I like to think God has always known us, because it’s his “pleasure and will,” Ephesians 1:5, “to adopt us as his sons (or children).” And that’s not something I see God taking lightly, nor does any parent when planning to adopt a child. Knowing that child really well is very serious and very personal.
Human parents, however, may decide to adopt a child later in life, due to circumstances, like not being able to conceive a child naturally. But with God he “predestined” us to be his adopted children “before the creation of the world,” verse 4. That’s an interesting phrase, because Jesus also used it to describe “the glory you (Father) have given me because you loved me before the creation of the world,” John 17:24.
So, at what point before the creation of the world did the Father begin loving his Son? Was it just before the world existed, or a billion years earlier, or what? Well, the Father has always loved his Son, right? They’ve been Father and Son for eternity (John 10:30). “Before the creation of the world,” then, is really a term meaning “forever.” And Jesus himself supports that too, when he prays back in John 17:5, “now, Father, glorify me in your presence with the glory I had with you before the world began.” In other words, “Can we now get back to what you and I, Father, always had together before this physical creation existed?”
Adopting us as his children, therefore, has always been God’s plan, but has he always known us individually and by name too? It’s not beyond his realm of possibility, because he tells Isaiah that he “makes known the end from the beginning” (Isaiah 46:10). So God has the ability to know everything before it even exists. He could know us individually and by name too, then, couldn’t he? And there are hints of that very personal knowledge he has of us when he tells Jeremiah, “I knew you before you were born” (Jeremiah 1:5). The same is said of Paul too (Galatians 1:15), and of David (Psalm 139:16), and of Isaiah (Isaiah 49:1). God knew all these men before they existed, they were that real to him.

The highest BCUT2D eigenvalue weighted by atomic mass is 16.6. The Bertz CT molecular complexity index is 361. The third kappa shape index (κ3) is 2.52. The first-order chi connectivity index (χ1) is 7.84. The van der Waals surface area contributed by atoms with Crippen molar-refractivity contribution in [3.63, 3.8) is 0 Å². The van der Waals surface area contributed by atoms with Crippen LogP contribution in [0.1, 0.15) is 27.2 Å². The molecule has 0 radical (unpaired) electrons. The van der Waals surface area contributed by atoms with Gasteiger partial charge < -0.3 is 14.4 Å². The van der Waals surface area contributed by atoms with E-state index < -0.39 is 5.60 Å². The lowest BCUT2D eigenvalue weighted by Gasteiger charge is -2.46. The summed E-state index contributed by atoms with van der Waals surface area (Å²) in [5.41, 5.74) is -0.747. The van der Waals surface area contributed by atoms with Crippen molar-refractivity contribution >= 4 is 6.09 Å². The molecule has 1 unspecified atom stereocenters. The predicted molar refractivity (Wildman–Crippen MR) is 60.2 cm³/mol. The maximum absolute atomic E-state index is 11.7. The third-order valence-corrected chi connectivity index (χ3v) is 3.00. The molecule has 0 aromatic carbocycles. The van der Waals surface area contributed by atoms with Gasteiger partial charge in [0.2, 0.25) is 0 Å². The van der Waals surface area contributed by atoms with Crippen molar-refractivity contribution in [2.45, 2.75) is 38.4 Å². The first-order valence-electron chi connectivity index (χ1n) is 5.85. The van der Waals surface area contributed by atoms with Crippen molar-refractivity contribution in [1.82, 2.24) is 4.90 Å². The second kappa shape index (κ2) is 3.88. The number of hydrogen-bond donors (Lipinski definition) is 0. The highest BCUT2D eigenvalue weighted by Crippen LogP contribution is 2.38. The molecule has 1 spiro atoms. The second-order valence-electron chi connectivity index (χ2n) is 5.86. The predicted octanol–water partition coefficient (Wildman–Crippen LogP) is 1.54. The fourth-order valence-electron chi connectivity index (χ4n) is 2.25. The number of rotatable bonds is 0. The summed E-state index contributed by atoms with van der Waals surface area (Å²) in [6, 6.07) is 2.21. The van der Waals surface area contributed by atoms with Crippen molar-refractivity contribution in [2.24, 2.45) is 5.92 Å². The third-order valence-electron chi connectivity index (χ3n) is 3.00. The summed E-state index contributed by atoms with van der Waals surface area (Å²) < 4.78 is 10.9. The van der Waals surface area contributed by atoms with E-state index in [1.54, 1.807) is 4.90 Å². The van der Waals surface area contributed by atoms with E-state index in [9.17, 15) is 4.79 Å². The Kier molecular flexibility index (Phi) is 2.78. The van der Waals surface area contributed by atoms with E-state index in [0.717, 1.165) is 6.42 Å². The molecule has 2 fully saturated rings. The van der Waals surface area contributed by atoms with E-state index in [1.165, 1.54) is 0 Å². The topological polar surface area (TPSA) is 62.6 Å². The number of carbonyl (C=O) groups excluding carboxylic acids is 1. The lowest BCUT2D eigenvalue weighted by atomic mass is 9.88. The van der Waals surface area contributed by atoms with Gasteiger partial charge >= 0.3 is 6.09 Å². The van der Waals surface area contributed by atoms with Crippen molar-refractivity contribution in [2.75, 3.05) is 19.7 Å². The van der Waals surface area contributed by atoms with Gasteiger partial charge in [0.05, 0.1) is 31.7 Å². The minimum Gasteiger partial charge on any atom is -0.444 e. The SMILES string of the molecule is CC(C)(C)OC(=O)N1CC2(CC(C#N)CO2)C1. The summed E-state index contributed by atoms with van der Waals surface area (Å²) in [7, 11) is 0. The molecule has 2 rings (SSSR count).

But that’s not so strange on our human level either. A couple dreaming of having children picture having a baby boy or baby girl, and what type of personality each may have, and what names to give them that fit their ancestry and personality. Their children become very real and very personal to them, long before they’re born. Such is the power of their dream of having children.
But are we not God’s “dream” too? According to Paul in verse 5 we are God’s “pleasure and will.” Does he not think about us individually too, then, long before we’re born? And especially when he knows what he’s got in store for us, like “blessing us in the heavenly realms with every spiritual blessing in Christ,” verse 3.
All this is God’s dream, which Jesus knew and prayed about in John 17:24 too, that one day we’ll all be a huge family experiencing being loved by the Father forever like Jesus has always been loved by him.
So, if we’re loved that much, God must know us extremely well.